National Geographic : 1992 May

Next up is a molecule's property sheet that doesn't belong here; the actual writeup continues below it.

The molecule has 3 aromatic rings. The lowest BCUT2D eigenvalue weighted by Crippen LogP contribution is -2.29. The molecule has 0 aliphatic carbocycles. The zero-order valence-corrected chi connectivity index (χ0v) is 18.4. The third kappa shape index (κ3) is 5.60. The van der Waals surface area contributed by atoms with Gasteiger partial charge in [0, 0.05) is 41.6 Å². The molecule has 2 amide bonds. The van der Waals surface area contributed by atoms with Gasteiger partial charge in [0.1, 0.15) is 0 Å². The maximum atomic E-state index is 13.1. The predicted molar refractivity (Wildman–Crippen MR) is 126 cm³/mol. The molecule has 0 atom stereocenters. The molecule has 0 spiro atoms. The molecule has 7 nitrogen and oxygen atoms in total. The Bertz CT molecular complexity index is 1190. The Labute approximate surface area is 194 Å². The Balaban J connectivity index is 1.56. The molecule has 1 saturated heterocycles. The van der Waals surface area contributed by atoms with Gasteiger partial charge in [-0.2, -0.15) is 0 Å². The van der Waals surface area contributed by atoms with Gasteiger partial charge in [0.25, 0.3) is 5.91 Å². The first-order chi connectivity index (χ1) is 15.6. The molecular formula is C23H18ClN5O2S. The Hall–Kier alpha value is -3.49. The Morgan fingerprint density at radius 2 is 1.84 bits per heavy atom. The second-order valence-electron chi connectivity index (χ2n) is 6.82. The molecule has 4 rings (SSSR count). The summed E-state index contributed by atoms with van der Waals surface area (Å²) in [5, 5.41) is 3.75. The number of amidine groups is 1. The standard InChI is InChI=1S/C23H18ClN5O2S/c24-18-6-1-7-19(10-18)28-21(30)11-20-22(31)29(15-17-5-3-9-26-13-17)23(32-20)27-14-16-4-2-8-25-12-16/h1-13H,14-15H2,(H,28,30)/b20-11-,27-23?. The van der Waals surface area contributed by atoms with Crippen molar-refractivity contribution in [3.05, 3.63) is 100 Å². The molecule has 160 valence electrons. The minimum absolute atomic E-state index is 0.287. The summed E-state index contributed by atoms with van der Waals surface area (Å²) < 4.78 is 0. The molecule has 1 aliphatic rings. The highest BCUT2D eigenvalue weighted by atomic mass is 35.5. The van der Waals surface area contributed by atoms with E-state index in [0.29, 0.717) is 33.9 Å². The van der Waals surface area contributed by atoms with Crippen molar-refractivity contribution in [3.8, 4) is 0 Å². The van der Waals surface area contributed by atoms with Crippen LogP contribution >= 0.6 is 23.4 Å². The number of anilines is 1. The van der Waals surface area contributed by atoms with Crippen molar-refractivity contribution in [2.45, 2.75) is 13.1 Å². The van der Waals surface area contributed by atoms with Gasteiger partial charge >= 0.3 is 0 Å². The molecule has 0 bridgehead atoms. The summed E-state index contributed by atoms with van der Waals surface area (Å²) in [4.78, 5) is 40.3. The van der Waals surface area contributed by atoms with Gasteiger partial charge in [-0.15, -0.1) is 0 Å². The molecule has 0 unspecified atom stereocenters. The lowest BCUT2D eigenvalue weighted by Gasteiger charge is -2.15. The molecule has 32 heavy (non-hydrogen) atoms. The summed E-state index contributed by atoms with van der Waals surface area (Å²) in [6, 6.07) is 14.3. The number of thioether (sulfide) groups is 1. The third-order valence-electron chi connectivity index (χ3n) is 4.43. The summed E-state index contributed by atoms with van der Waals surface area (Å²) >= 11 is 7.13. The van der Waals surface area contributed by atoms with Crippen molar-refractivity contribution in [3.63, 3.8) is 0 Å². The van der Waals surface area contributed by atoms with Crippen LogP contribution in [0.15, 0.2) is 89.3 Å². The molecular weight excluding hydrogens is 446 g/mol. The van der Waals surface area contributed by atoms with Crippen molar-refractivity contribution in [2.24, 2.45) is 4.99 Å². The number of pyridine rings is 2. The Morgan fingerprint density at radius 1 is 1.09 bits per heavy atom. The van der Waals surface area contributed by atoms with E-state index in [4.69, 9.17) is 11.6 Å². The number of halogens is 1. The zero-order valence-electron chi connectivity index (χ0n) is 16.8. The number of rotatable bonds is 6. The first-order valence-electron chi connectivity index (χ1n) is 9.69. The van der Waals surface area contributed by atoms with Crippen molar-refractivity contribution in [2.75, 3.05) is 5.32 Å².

On Television International Space Year: Moon Flights Revisited In taking astronauts and a watch ing world to the moon and back, the United States' Apollo missions left a complete chronicle documented on six million feet of film. From that record come these frames of the first manned explora tion beyond our home planet. From that same record Houston filmmaker Al Reinert sifted and weighed, chose and cut, spliced and edited until he had turned 3,000 hours of space adventure into two. The result, his highly praised film NASA "For All Mankind," tells the Apollo story in the astronauts' own words with dramatic film sequences, and provides what may be the ultimate sensation of flying to the moon. The National Geographic Society offers this video in celebration of the International Space Year-an unprecedented investigation of humanity's future in the space age. Earth is the focus of many ISY activities, as scientists use space technology to study global threats to our environment. Such studies owe much to a viewpoint new in human experience-the sight of a small blue ball turning in the void. As Al Reinert says, "The pictures Apollo sent back of our planet, our home, gave earthbound millions their first truly global perspective." We went to the moon and discovered earth. "FOR ALL MANKIND" IS A MAY SELEC TION OF THE NATIONAL GEOGRAPHIC VIDEO CLUB. CALL 1-800 -447-0647 Ballooning Over Mount Everest t seems a serene pastime, but not if your ambition is to be the first to soar by hot-air balloon over Mount Everest. On October 21, 1991, Australian Chris Dewhirst and Britons Leo Dickinson, Eric Jones, and Andy Elson braved the turbulence swirling about the world's highest peak. Choosing the method that first put humans aloft in 1783, the four balloonists confronted 65-mile-an hour winds in the jet stream, a vor tex that could suck them into the face of the mountain, unpredictable gusts near the ground, and tempera tures 69° below zero F. "I thought ballooning rated low on the adrenaline scale," said Dick inson, veteran of 2,500 skydives. "I was wrong." "THE GREAT EVEREST BALLOON RACE" WILL AIR MAY 10 ON EXPLOR ER, CABLE NETWORK TBS, 9 P.M. ET NATIONALGEOGRAPHICEXPLORERAIRS ON CABLENETWORKTBS, SUNDAYSAT9 P.M. ET . NATIONALGEOGRAPHICSPECIALSAPPEARON PBS; CHECKLOCALLISTINGS.